A comparison of the model predicted precipitation with observational records is less straightforward, since reliable precipitation measurements are difficult to obtain for Greenland. Bromwich et al.  retrieved precipitation over Greenland by the method of Chen et al.  from ECMWF analysis data, and found precipitation patterns for NAO+ and NAO− means that closely resemble Figure 4a. Validating the variation of snow accumulation in Greenland from ECMWF forecasts against ice core data, Hanna et al.  found, despite a 20–30% low bias, reasonable first-order agreement. Studying the NAO variability of Greenland precipitation, Appenzeller et al.  found good correspondence between ERA-15 precipitation and ice accumulation data, with higher accumulation along the east coast (west coast) during the NAO+ (NAO−) phase. Recently, Hanna et al.  provided a similar comparison of modeled accumulation over the Greenland ice sheet using ERA-40 data, and a range of ice core data. They note a 10–30% dry bias in the northern to central parts of the plateau, and a wet bias of locally up to 50% in SE Greenland. This agrees also with the findings from a thorough evaluation of the ERA-40 hydrological cycle [Hagemann et al., 2005].
3.2. Moisture Source Attribution
 The representativeness of the moisture source identification method can be evaluated from the three different uptake fractions defined in section 2.2. From our methodology, ∼66% of the precipitation in the target area can be attributed to specific evaporative moisture sources. About 20% are incorporated into air parcels above the BL, while the remaining ∼14% originate from moisture sources that cannot be identified with our approach.
 As the three fractions are very similar for all three NAO phases, the mean histograms for all months are shown in Figure 5. Considering every single trajectory, the fraction of precipitation which can be attributed to specific source regions inside the BL (ftot), weighted by the respective precipitation amount of each corresponding trajectory, has a median of ∼70% attribution. About 10% of the precipitation events reach more than 90% attribution, while ∼5% have ≤10% attribution.
 The fraction of moisture increase that was identified above the BL, etot, (Figure 5, solid line) shows that about 55% of the trajectories are associated with above-BL uptakes of ≥10%. More than 80% of the precipitating air parcels have less than 30% of above-BL moisture in their final precipitation sample. This fraction is to some extent sensitive to the BL height threshold applied in equation (4). The fraction from unknown moisture sources, dtot (Figure 5, dotted line), only rarely exceeds 20% for individual trajectories. The moisture increase threshold Δqc0 largely determines the fraction of this moisture from unknown sources. Thus, despite some (unavoidable) noise, the method provides sufficient information for further analysis.
4. Diagnosed Moisture Sources and Transport
 First, the identified moisture source patterns for winter precipitation on the Greenland plateau and their variability with the NAO are presented. Comparisons are then made to previous estimates of the moisture source regions for Greenland from GCM simulations. We proceed with an examination of the moisture source variability for different regions of the Greenland ice sheet. Finally, atmospheric transport patterns associated with the identified moisture source regions are exemplified by means of two illustrative examples, and an attempt is made to identify typical transport patterns that lead to the evaporation of water vapor into air masses on their way to Greenland during winter.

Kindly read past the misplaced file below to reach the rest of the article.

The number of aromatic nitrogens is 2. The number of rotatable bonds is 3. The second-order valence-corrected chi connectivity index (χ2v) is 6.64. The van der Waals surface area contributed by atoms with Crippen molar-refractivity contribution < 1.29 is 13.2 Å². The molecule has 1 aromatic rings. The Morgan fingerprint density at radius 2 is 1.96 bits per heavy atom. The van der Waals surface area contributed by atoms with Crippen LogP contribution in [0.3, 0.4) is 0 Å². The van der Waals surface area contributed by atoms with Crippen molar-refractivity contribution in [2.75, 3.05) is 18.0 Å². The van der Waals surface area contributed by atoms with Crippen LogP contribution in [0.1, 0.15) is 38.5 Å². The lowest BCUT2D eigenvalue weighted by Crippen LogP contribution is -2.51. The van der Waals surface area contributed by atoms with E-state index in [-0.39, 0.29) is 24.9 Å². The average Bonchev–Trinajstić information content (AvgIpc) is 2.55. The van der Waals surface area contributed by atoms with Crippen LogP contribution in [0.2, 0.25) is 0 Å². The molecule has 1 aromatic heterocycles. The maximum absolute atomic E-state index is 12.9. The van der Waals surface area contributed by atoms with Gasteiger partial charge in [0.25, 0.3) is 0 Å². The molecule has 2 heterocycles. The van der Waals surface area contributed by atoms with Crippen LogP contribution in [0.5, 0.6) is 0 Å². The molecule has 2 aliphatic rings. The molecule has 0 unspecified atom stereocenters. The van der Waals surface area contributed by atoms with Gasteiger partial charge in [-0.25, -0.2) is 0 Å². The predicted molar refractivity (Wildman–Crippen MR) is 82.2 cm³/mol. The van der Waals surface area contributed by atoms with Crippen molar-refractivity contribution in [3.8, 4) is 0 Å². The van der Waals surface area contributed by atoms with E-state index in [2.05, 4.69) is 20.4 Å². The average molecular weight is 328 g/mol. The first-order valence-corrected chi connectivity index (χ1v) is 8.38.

4.1. Moisture Source NAO Variability
Figure 6 shows the mean moisture source distributions for Greenland precipitation (in mm of precipitation contribution) which were derived with the Lagrangian methodology for the three NAO phases. Individual moisture uptake locations where weighted by their contribution f to the precipitation in Greenland, gridded onto a 1° × 1° latitude-longitude grid, and then corrected for convergence of the meridians with latitude. The source regions look strikingly different for the three NAO phases. While during the NAO+ phase uptake locations are confined to areas of the Atlantic north of 40°N (Figure 6a), a southward extension beyond 30°N can be observed for NAO= (Figure 6b) and in particular NAO− months (Figure 6c). In addition, a large patch of moisture sources with a maximum to the west of the British Isles appears during NAO− months, which is not present for the NAO+ phase. Moisture uptakes during NAO= months (Figure 6b) exhibit a transitional pattern. For all NAO phases, almost all moisture uptakes are located over the North Atlantic.
 Recall that these moisture sources are a subset of the total evaporation at the sea surface that occurs during these months, and only the evaporative contribution to the precipitation over the Greenland plateau is displayed. The pattern can hence be interpreted as a Lagrangian backward projection of the NAO phase mean winter precipitation in Greenland onto its respective source areas. It is therefore no surprise that the mean surface evaporation in the North Atlantic for the same months exhibits a substantially different pattern (not shown).